Download the same UR using wget for example, which requests the text/plain version of it instead of text/html:

If you want to run the program again, it’s now cached by Deno and it does not need to download it again:

You can force a reload of the original source with the --reload flag:

deno run has lots of different options that were not listed in the deno --help. Instead, you need to run deno run --help to reveal them:

flavio@mbp~> deno run --help
deno-run
Run a program given a filename or url to the module.

By default all programs are run in sandbox without access to disk, network or
ability to spawn subprocesses.
  deno run https://deno.land/std/examples/welcome.ts

Grant all permissions:
  deno run -A https://deno.land/std/http/file_server.ts

Grant permission to read from disk and listen to network:
  deno run --allow-read --allow-net https://deno.land/std/http/file_server.ts

Grant permission to read whitelisted files from disk:
  deno run --allow-read=/etc https://deno.land/std/http/file_server.ts

USAGE:
    deno run [OPTIONS] <SCRIPT_ARG>...

OPTIONS:
    -A, --allow-all
            Allow all permissions

        --allow-env
            Allow environment access

        --allow-hrtime
            Allow high resolution time measurement

        --allow-net=<allow-net>
            Allow network access

        --allow-plugin
            Allow loading plugins

        --allow-read=<allow-read>
            Allow file system read access

        --allow-run
            Allow running subprocesses

        --allow-write=<allow-write>
            Allow file system write access

        --cached-only
            Require that remote dependencies are already cached

        --cert <FILE>
            Load certificate authority from PEM encoded file

    -c, --config <FILE>
            Load tsconfig.json configuration file

    -h, --help
            Prints help information

        --importmap <FILE>
            UNSTABLE:
            Load import map file
            Docs: https://deno.land/std/manual.md#import-maps
            Specification: https://wicg.github.io/import-maps/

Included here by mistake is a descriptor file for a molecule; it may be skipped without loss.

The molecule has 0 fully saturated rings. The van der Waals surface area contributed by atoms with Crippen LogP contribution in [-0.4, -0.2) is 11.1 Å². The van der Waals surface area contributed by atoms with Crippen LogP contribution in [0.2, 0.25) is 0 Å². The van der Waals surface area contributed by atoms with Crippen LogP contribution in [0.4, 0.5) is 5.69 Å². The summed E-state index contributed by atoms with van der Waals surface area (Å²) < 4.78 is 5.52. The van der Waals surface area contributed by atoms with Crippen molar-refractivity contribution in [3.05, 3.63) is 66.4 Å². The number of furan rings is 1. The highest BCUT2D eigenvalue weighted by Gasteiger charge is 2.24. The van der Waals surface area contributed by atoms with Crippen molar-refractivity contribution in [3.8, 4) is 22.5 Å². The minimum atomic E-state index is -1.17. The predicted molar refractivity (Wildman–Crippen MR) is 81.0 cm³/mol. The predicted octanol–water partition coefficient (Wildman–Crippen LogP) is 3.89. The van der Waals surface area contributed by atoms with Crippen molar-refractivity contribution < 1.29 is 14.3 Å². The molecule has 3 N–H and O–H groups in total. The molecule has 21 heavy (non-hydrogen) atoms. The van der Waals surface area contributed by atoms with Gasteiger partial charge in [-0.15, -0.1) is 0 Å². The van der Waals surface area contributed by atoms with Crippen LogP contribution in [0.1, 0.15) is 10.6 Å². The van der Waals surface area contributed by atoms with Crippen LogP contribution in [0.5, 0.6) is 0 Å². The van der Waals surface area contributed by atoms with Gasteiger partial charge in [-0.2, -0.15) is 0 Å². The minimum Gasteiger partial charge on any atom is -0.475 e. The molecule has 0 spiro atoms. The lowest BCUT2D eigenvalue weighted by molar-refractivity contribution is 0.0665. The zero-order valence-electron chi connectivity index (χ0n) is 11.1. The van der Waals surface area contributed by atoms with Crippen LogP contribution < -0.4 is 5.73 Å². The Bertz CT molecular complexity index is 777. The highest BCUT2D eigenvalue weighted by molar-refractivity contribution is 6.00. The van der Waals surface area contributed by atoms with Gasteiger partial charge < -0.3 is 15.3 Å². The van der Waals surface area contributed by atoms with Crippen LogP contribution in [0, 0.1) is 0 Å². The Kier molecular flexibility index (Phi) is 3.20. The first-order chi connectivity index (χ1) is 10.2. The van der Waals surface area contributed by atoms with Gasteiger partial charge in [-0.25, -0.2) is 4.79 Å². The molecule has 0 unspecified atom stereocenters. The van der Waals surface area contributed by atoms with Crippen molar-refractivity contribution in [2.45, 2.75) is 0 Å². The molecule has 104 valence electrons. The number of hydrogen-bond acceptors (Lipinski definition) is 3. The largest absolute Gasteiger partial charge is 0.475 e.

Examples: https://github.com/WICG/import-maps#the-import-map
        --inspect=<HOST:PORT>
            activate inspector on host:port (default: 127.0.0.1:9229)

        --inspect-brk=<HOST:PORT>
            activate inspector on host:port and break at start of user script

        --lock <FILE>
            Check the specified lock file

        --lock-write
            Write lock file. Use with --lock.

    -L, --log-level <log-level>
            Set log level [possible values: debug, info]

        --no-remote
            Do not resolve remote modules

    -q, --quiet
            Suppress diagnostic output
            By default, subcommands print human-readable diagnostic messages to stderr.
            If the flag is set, restrict these messages to errors.
    -r, --reload=<CACHE_BLACKLIST>
            Reload source code cache (recompile TypeScript)
            --reload
              Reload everything
            --reload=https://deno.land/std
              Reload only standard modules
            --reload=https://deno.land/std/fs/utils.ts,https://deno.land/std/fmt/colors.ts
              Reloads specific modules
        --seed <NUMBER>
            Seed Math.random()

        --unstable
            Enable unstable APIs

        --v8-flags=<v8-flags>
            Set V8 command line options. For help: --v8-flags=--help


ARGS:
    <SCRIPT_ARG>...
            script args

Deno code examples

In addition to the one we ran above, the Deno website provides some other examples you can check out: https://deno.land/std/examples/.

At the time of writing we can find: